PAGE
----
Drug-containing polymers and microchips are a more recent development and they can be embedded at the time of surgical resection of brain tumors. As in the case of direct injection, this method relies on diffusion for the drug to spread past the embedding site and has similar limited and uneven distribution.
Convection-enhanced delivery (CED) is a novel drug delivery method first developed by a research group directed by Edward Oldfield at the National Institute of Neurological Disorders (NINDS) in the early 1990s. This method was named convection-enhanced delivery because the therapeutic molecules are distributed into the extracellular space driven by a small, persistent hydrostatic pressure generated by an infusion pump, essentially, forced convection of a fluid containing a therapeutic agent. In contrast to diffusion which depends on a concentration gradient to distribute the molecules, the use of hydrostatic pressure in CED allows for the distribution of a homogeneous concentration of small and large molecules over large distances by displacing extracellular fluid with the infusate (fluid infused). In practice, the agent is delivered into the parenchyma or tumor through a microcatheter, or multiple microcatheters, inserted into the tissue. Infusion rates typically range from 0.1-10µl/min. The distribution from a single point source results in an elliptical to spherical distribution and spatial distribution is in some degree dependent on the tissue type (i.e., grey matter versus white matter). In a given tissue type, distribution volume is approximately linear to infusion volume.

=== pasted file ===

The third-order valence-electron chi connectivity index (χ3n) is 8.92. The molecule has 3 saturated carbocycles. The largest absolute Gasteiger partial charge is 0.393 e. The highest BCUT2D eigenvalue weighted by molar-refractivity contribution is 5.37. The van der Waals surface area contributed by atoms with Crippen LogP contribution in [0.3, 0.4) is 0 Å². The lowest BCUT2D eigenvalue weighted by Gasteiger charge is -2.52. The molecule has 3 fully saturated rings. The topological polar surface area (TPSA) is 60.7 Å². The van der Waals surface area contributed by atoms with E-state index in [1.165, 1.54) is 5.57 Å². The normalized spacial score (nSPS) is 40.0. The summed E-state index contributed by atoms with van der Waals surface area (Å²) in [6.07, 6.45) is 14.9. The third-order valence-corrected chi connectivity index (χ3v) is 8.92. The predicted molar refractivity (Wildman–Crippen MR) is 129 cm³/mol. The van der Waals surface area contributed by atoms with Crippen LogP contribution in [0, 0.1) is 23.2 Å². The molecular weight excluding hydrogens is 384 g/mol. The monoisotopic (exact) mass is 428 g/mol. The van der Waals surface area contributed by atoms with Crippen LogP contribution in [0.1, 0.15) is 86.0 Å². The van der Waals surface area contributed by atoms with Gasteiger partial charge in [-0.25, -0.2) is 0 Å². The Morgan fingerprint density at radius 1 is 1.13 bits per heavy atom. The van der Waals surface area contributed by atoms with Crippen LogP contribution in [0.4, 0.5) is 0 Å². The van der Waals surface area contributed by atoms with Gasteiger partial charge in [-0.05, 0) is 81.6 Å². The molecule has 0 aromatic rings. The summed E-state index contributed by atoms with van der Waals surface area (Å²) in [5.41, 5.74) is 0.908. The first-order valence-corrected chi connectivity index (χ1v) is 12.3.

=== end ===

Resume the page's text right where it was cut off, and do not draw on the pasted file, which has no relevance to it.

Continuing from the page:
CED into brain parenchyma, both white and gray matter, has shown reproducible large volumes of distribution with homogeneous drug concentration. Oldfield group’s initial work showed that the concentration fall-off at the border is steep, resulting in a potentially large benefit in the delivery of cancer drugs in reducing toxicity to surrounding normal brain tissue.
Several factors influence the distribution volume. One key factor to achieve a large volume of distribution is the stability of the agent in the extracellular space. Lipophilic agents may be exported transvascularly through blood vessels leading to a high efflux of the drug and limited distribution. Some other drugs may be prone to enzymatic degradation in the extracellular space. Another important determinant for distribution of macromolecules is the surface characteristics of the molecule and the extracellular matrix, i.e., the substances in the extracellular space within tissues that serve various purposes, including but not limited to serving as scaffolding to hold tissues together and helping to determine the behaviors of the cells. Binding of the molecule to the extracellular matrix or surface receptors may limit distribution. Binding to cell surface receptors may be overcome by saturating receptors with excess ligands. Binding of macromolecules to extracellular matrix has been overcome with some success by co-infusion of heparin.